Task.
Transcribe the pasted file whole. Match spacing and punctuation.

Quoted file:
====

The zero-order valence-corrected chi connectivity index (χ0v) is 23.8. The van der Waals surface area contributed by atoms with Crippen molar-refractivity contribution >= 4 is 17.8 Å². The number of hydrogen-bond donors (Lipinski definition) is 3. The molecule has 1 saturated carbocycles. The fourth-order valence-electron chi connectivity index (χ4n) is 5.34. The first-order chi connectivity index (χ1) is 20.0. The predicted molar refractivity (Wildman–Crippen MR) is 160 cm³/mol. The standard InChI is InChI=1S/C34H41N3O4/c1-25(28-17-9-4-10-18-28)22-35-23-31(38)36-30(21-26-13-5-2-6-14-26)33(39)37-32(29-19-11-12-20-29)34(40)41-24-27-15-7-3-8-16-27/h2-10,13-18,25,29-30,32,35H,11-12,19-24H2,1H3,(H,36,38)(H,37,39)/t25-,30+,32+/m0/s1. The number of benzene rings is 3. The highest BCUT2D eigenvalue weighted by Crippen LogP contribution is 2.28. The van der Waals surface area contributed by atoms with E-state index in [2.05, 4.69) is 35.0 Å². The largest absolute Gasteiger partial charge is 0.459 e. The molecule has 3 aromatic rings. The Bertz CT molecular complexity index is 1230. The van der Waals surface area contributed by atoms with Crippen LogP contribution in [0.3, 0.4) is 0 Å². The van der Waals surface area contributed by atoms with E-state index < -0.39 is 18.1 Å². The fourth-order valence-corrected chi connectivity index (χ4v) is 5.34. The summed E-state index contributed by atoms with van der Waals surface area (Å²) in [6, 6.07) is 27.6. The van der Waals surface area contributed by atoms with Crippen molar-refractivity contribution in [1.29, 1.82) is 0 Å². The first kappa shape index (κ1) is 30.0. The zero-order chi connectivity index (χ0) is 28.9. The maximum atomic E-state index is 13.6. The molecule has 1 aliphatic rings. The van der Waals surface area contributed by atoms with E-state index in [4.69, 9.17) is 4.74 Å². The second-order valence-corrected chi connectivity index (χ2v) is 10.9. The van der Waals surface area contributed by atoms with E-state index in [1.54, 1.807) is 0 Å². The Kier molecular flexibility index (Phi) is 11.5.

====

The zero-order valence-corrected chi connectivity index (χ0v) is 23.8. The van der Waals surface area contributed by atoms with Crippen molar-refractivity contribution >= 4 is 17.8 Å². The number of hydrogen-bond donors (Lipinski definition) is 3. The molecule has 1 saturated carbocycles. The fourth-order valence-electron chi connectivity index (χ4n) is 5.34. The first-order chi connectivity index (χ1) is 20.0. The predicted molar refractivity (Wildman–Crippen MR) is 160 cm³/mol. The standard InChI is InChI=1S/C34H41N3O4/c1-25(28-17-9-4-10-18-28)22-35-23-31(38)36-30(21-26-13-5-2-6-14-26)33(39)37-32(29-19-11-12-20-29)34(40)41-24-27-15-7-3-8-16-27/h2-10,13-18,25,29-30,32,35H,11-12,19-24H2,1H3,(H,36,38)(H,37,39)/t25-,30+,32+/m0/s1. The number of benzene rings is 3. The highest BCUT2D eigenvalue weighted by Crippen LogP contribution is 2.28. The van der Waals surface area contributed by atoms with E-state index in [2.05, 4.69) is 35.0 Å². The largest absolute Gasteiger partial charge is 0.459 e. The molecule has 3 aromatic rings. The Bertz CT molecular complexity index is 1230. The van der Waals surface area contributed by atoms with Crippen LogP contribution in [0.3, 0.4) is 0 Å². The van der Waals surface area contributed by atoms with E-state index < -0.39 is 18.1 Å². The fourth-order valence-corrected chi connectivity index (χ4v) is 5.34. The summed E-state index contributed by atoms with van der Waals surface area (Å²) in [6, 6.07) is 27.6. The van der Waals surface area contributed by atoms with Crippen molar-refractivity contribution in [1.29, 1.82) is 0 Å². The first kappa shape index (κ1) is 30.0. The zero-order chi connectivity index (χ0) is 28.9. The maximum atomic E-state index is 13.6. The molecule has 1 aliphatic rings. The van der Waals surface area contributed by atoms with E-state index in [4.69, 9.17) is 4.74 Å². The second-order valence-corrected chi connectivity index (χ2v) is 10.9. The van der Waals surface area contributed by atoms with E-state index in [1.54, 1.807) is 0 Å². The Kier molecular flexibility index (Phi) is 11.5.